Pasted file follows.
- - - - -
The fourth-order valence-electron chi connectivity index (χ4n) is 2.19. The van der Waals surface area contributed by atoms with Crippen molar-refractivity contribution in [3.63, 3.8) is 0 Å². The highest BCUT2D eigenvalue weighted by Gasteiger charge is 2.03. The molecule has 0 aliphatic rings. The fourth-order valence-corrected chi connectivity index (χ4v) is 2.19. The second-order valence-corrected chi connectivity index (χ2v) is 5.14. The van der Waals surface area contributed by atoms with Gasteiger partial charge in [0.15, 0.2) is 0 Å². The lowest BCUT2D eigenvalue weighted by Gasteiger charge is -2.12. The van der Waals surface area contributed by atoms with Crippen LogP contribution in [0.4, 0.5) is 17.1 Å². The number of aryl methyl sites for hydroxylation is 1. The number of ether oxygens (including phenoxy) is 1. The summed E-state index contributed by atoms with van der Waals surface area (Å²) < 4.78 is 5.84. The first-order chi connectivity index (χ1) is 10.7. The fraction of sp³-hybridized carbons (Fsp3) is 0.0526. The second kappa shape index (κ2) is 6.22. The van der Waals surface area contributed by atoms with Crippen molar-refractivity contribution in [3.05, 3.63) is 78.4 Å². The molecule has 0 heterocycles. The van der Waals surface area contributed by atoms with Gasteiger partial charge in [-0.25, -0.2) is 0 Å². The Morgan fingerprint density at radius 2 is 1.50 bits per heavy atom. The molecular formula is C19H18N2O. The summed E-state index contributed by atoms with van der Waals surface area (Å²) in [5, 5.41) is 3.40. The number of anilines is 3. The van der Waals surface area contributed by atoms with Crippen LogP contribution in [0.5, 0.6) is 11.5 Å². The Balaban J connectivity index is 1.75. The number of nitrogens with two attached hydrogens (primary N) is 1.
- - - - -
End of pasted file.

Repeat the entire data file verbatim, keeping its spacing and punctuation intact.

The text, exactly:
The fourth-order valence-electron chi connectivity index (χ4n) is 2.19. The van der Waals surface area contributed by atoms with Crippen molar-refractivity contribution in [3.63, 3.8) is 0 Å². The highest BCUT2D eigenvalue weighted by Gasteiger charge is 2.03. The molecule has 0 aliphatic rings. The fourth-order valence-corrected chi connectivity index (χ4v) is 2.19. The second-order valence-corrected chi connectivity index (χ2v) is 5.14. The van der Waals surface area contributed by atoms with Gasteiger partial charge in [0.15, 0.2) is 0 Å². The lowest BCUT2D eigenvalue weighted by Gasteiger charge is -2.12. The van der Waals surface area contributed by atoms with Crippen LogP contribution in [0.4, 0.5) is 17.1 Å². The number of aryl methyl sites for hydroxylation is 1. The number of ether oxygens (including phenoxy) is 1. The summed E-state index contributed by atoms with van der Waals surface area (Å²) < 4.78 is 5.84. The first-order chi connectivity index (χ1) is 10.7. The fraction of sp³-hybridized carbons (Fsp3) is 0.0526. The second kappa shape index (κ2) is 6.22. The van der Waals surface area contributed by atoms with Crippen molar-refractivity contribution in [3.05, 3.63) is 78.4 Å². The molecule has 0 heterocycles. The van der Waals surface area contributed by atoms with Gasteiger partial charge in [-0.25, -0.2) is 0 Å². The Morgan fingerprint density at radius 2 is 1.50 bits per heavy atom. The molecular formula is C19H18N2O. The summed E-state index contributed by atoms with van der Waals surface area (Å²) in [5, 5.41) is 3.40. The number of anilines is 3. The van der Waals surface area contributed by atoms with Crippen LogP contribution in [0.5, 0.6) is 11.5 Å². The Balaban J connectivity index is 1.75. The number of nitrogens with two attached hydrogens (primary N) is 1.